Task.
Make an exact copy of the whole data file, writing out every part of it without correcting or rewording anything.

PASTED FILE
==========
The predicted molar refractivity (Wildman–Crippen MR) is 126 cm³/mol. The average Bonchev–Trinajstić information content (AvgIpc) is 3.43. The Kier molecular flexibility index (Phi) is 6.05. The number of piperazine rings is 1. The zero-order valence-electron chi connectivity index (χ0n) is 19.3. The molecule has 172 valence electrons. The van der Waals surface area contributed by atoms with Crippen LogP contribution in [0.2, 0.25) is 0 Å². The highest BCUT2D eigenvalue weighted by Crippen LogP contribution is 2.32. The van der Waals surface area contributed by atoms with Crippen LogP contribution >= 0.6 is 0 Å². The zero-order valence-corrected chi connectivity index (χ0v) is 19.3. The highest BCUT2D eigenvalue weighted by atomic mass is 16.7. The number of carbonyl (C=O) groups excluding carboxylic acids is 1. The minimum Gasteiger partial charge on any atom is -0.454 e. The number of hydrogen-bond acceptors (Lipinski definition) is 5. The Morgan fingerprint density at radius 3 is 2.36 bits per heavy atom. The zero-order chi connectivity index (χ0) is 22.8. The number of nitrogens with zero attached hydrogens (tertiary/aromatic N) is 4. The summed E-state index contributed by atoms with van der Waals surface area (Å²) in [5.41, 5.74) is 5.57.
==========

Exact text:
The predicted molar refractivity (Wildman–Crippen MR) is 126 cm³/mol. The average Bonchev–Trinajstić information content (AvgIpc) is 3.43. The Kier molecular flexibility index (Phi) is 6.05. The number of piperazine rings is 1. The zero-order valence-electron chi connectivity index (χ0n) is 19.3. The molecule has 172 valence electrons. The van der Waals surface area contributed by atoms with Crippen LogP contribution in [0.2, 0.25) is 0 Å². The highest BCUT2D eigenvalue weighted by Crippen LogP contribution is 2.32. The van der Waals surface area contributed by atoms with Crippen LogP contribution >= 0.6 is 0 Å². The zero-order valence-corrected chi connectivity index (χ0v) is 19.3. The highest BCUT2D eigenvalue weighted by atomic mass is 16.7. The number of carbonyl (C=O) groups excluding carboxylic acids is 1. The minimum Gasteiger partial charge on any atom is -0.454 e. The number of hydrogen-bond acceptors (Lipinski definition) is 5. The Morgan fingerprint density at radius 3 is 2.36 bits per heavy atom. The zero-order chi connectivity index (χ0) is 22.8. The number of nitrogens with zero attached hydrogens (tertiary/aromatic N) is 4. The summed E-state index contributed by atoms with van der Waals surface area (Å²) in [5.41, 5.74) is 5.57.